Successfully avoiding probate using a RLT can be a hassle. You will need to ensure that substantially all of your assets are placed in that trust. This is because if there are assets totaling more than about $60,000 held outside the trust, your estate will need to go through probate anyway. So, you must re-title your real estate, vehicles, investment and bank accounts (or pay an attorney to do it). This is no small task. Thereafter, you will need to diligently title everything you acquire in the name of your trust. If you inherit property from a relative, if you open a new account, if you buy a car you will need to ensure it is placed in your trust. You will also have to be mindful of any due on sale clauses in your mortgage, check to make sure you do not need to amend your insurance coverage, and you may have a more difficult time refinancing if you have transferred assets into a trust.
As a practical matter, using a RLT creates many more opportunities for mistakes. People often don’t get things titled quite right. Years later, when something needs to be sorted out, trust agreements, and amendments, thereto may have been lost. There may be ambiguities in the trust document that end up having to be resolved by a court anyway. Deeds that were intended to retitle assets may have been drafted and signed, but never recorded. Oftentimes, people appoint family members who may not understand their responsibilities to serve as trustee. This can lead to disagreements and court involvement. Trusts certainly can work smoothly, but the settlor and trustee have to do a lot of things right.
Additionally, the legal fees associated with setting up a RLT are oftentimes higher than those for a standard estate plan. So, in an effort to avoid legal fees and hassle associated with having an estate go through probate, you may end up with comparable fees and hassle by setting up a RLT.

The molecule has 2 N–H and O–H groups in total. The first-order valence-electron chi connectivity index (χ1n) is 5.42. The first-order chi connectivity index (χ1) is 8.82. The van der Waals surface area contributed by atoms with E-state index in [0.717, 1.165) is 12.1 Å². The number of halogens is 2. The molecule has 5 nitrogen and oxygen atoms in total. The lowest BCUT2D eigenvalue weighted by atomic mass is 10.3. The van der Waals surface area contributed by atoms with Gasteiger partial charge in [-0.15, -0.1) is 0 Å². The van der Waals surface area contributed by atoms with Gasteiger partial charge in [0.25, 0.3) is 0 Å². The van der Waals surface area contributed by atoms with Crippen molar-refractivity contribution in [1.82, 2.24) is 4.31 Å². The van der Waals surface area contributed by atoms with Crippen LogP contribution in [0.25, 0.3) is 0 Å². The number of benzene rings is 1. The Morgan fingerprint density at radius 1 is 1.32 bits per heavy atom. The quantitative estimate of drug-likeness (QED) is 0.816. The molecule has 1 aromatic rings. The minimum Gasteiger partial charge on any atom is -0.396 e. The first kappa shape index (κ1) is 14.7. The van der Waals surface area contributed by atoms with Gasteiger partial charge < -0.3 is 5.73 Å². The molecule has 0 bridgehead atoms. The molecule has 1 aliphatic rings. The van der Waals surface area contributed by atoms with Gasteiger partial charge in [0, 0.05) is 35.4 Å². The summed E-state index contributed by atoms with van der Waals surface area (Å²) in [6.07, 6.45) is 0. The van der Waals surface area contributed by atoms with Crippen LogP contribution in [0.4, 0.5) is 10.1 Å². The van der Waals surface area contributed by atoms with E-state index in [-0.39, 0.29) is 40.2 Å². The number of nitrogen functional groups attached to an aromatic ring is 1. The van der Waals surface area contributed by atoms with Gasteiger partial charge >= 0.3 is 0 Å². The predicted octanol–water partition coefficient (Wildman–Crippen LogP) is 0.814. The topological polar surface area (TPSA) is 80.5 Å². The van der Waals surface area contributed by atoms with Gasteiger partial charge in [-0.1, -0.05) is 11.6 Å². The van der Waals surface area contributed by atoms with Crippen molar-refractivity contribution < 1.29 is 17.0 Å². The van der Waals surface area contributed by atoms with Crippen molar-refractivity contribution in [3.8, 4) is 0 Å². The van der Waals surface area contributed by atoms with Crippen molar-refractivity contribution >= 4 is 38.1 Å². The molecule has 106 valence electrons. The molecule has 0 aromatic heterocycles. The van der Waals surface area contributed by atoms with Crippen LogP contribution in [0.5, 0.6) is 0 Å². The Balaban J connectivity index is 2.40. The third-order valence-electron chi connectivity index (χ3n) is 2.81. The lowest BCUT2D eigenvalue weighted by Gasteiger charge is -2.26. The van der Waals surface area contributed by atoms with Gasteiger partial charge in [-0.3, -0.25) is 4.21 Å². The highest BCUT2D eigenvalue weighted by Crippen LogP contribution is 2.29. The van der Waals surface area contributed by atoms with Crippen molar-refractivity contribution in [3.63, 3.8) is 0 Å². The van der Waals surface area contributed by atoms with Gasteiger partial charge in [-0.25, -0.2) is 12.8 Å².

Don’t Get Upsold on a Revocable Living Trust
The best way to determine if a RLT is right for you is to discuss your situation in detail with an estate planning attorney. Call The Law Office of Keenan Copple PC and I will walk you through all the pros and cons and help you determine what is best for you. I will go over what you will need to do going forward to fund and administer any trusts that are set-up. I will also go through a number of circumstances that would necessitate revisions of your plan before your leave my office with your newly minted estate plan.
If you already have an estate plan that includes an RLT, there is good news: it is probably not hurting anything. But, if you have questions or concerns, please call The Law Office of Keenan Copple PC today and I would be delighted to work through things with you. If you are tired of dealing with your RLT or otherwise need to update or revise your estate plan, there is more good news: you aren’t stuck with your unnecessary RLT. I can help you decide if it is better to update your plan within the framework of your existing trust or if it would be better to terminate the trust and move forward without one.
I will leave you with a word of caution: if you don’t identify with any of the “good reasons” for a RLT, you may simply not need one. If the only reason your estate planning attorney is offering for using a RLT is probate avoidance, it may be overkill, and you could be getting upsold. And just like an order of loaded nachos before your chile relleno plate, you probably really don’t need it–and it sure won’t make you look fifteen pounds lighter.